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BRITISH Prime Minister David Cameron on Tuesday drummed up the business opportunities available in South-east Asia, making the region the destination of his first major trade visit since the UK general election in May.
"For too long, we have been too reliant on our European neighbours for trade and investment," he told participants at a lecture at the Lee Kuan Yew School of Public Policy. "It's a striking statistic that Britain still does more trade with Belgium than with the whole of Indonesia, Malaysia, Singapore and Vietnam combined."
Mr Cameron also reaffirmed his commitment to driving down corruption, and urged world leaders and foreign companies investing in the UK to tackle this head on. This should include greater sharing of data among countries to stem money laundering.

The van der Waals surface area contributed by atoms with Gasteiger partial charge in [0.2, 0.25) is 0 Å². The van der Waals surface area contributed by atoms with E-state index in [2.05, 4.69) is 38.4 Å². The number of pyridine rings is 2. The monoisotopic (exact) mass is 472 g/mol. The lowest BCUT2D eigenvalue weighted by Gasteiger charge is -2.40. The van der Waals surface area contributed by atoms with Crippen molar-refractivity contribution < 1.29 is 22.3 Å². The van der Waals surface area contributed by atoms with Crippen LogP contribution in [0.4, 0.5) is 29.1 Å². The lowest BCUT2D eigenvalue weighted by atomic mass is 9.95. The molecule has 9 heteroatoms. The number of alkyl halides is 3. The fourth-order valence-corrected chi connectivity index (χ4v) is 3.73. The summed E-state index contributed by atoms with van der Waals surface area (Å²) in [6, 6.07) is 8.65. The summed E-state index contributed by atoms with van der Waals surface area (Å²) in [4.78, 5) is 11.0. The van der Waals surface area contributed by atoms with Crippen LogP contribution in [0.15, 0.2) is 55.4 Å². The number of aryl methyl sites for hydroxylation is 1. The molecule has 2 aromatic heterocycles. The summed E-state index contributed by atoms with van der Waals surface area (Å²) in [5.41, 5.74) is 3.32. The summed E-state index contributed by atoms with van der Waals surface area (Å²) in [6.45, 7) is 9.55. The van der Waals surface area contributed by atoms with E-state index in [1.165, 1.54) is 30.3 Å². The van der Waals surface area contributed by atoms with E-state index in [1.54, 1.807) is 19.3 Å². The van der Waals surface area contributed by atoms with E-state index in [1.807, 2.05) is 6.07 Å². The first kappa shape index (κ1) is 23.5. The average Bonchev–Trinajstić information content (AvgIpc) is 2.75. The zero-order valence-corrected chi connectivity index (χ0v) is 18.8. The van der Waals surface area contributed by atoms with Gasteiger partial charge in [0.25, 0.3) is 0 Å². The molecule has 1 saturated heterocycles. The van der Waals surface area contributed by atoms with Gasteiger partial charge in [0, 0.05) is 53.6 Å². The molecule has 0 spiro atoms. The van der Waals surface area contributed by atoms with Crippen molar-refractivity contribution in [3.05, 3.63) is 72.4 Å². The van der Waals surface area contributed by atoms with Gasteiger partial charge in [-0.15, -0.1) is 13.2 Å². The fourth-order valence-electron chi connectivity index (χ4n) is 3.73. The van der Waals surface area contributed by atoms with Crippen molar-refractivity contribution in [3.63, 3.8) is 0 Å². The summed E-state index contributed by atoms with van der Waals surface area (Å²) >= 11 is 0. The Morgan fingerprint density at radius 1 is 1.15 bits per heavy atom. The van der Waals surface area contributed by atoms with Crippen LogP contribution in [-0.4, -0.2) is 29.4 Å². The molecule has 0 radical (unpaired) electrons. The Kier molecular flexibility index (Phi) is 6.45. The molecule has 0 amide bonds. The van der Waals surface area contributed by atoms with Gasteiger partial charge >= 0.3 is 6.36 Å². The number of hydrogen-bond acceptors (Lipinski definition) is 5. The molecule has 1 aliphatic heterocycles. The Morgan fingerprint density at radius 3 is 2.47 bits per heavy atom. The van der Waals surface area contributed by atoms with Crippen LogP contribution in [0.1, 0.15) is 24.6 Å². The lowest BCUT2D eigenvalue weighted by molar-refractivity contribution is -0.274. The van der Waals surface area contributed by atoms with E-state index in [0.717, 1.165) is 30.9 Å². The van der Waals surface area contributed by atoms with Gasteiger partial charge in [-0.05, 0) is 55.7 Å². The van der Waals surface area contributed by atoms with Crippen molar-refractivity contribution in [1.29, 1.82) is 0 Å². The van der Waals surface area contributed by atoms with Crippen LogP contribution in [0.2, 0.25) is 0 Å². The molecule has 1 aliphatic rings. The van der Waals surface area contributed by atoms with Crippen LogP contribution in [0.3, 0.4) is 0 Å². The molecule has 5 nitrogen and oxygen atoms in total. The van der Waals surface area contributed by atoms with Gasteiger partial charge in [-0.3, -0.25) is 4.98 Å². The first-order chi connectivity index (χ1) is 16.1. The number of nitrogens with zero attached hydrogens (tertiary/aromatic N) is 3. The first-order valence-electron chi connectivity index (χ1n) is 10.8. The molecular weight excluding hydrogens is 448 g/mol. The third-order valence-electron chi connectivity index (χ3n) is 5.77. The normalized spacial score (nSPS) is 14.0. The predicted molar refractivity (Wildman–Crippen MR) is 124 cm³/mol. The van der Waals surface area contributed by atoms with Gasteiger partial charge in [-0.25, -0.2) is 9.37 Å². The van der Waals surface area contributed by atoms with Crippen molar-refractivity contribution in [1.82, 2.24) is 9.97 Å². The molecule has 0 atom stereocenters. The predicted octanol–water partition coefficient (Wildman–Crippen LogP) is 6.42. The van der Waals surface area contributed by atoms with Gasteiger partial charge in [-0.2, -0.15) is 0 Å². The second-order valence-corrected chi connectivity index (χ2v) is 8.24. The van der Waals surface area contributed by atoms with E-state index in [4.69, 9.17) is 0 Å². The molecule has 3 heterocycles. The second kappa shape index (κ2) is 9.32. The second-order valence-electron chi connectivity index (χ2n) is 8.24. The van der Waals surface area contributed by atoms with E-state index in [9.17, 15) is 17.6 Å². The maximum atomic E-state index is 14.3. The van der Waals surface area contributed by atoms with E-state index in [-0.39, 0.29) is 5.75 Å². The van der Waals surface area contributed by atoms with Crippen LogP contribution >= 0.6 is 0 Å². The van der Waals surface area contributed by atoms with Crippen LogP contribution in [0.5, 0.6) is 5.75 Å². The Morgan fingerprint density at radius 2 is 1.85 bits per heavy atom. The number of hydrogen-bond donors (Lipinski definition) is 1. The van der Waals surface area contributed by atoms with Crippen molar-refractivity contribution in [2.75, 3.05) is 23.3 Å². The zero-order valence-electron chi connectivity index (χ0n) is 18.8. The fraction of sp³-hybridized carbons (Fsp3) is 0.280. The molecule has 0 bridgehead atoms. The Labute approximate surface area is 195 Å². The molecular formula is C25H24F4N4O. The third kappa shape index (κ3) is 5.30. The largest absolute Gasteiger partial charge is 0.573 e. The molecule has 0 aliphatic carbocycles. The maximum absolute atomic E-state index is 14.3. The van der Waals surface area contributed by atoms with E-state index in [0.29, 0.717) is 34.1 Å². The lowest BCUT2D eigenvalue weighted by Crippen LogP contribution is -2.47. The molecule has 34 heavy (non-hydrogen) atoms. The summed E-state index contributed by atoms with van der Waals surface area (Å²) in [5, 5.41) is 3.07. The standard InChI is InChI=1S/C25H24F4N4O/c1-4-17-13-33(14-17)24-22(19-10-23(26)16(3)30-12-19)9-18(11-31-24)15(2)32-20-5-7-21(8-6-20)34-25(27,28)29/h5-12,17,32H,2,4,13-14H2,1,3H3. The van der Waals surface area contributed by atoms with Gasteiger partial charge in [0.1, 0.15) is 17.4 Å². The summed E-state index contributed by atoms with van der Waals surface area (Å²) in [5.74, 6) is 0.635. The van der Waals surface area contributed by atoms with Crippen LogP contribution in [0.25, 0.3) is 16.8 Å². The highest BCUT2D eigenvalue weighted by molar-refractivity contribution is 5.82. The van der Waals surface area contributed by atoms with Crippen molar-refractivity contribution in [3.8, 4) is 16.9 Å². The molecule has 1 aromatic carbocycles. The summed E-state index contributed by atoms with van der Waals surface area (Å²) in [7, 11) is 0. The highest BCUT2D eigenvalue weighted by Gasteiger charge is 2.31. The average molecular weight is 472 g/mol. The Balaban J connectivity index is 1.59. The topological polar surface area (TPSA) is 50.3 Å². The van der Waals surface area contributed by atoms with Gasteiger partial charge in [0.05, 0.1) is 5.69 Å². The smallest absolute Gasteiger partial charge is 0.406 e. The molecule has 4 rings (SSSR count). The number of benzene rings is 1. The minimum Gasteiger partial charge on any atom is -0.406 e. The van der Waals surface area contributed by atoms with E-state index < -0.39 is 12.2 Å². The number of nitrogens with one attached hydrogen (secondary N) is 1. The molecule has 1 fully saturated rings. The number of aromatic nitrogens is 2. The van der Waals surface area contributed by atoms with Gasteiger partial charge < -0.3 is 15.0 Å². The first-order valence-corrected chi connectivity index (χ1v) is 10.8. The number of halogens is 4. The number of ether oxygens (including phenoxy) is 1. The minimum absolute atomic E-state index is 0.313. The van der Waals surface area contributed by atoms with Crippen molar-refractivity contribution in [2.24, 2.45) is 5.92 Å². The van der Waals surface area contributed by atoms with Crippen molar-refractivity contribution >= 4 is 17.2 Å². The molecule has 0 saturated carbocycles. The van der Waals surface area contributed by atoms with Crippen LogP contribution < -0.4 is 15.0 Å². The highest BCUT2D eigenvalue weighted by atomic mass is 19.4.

From next year, Britain will become the first major country to establish a publicly accessible central registry showing who "really owns and controls all British companies", he said.
"This will open up a new era of corporate transparency in Britain. But, of course, it will only apply in Britain and for British companies. So the aim should surely be for others to follow," Mr Cameron said. "To really tackle corruption effectively, we need to be able to trace data from one country to another."
In particular, Mr Cameron highlighted the use of shell companies to snap up London properties. He will look to make property ownership by foreign companies much more transparent. This will include looking if any non-UK company wishing to bid on a contract with the UK government should also be clear publicly on its true owners.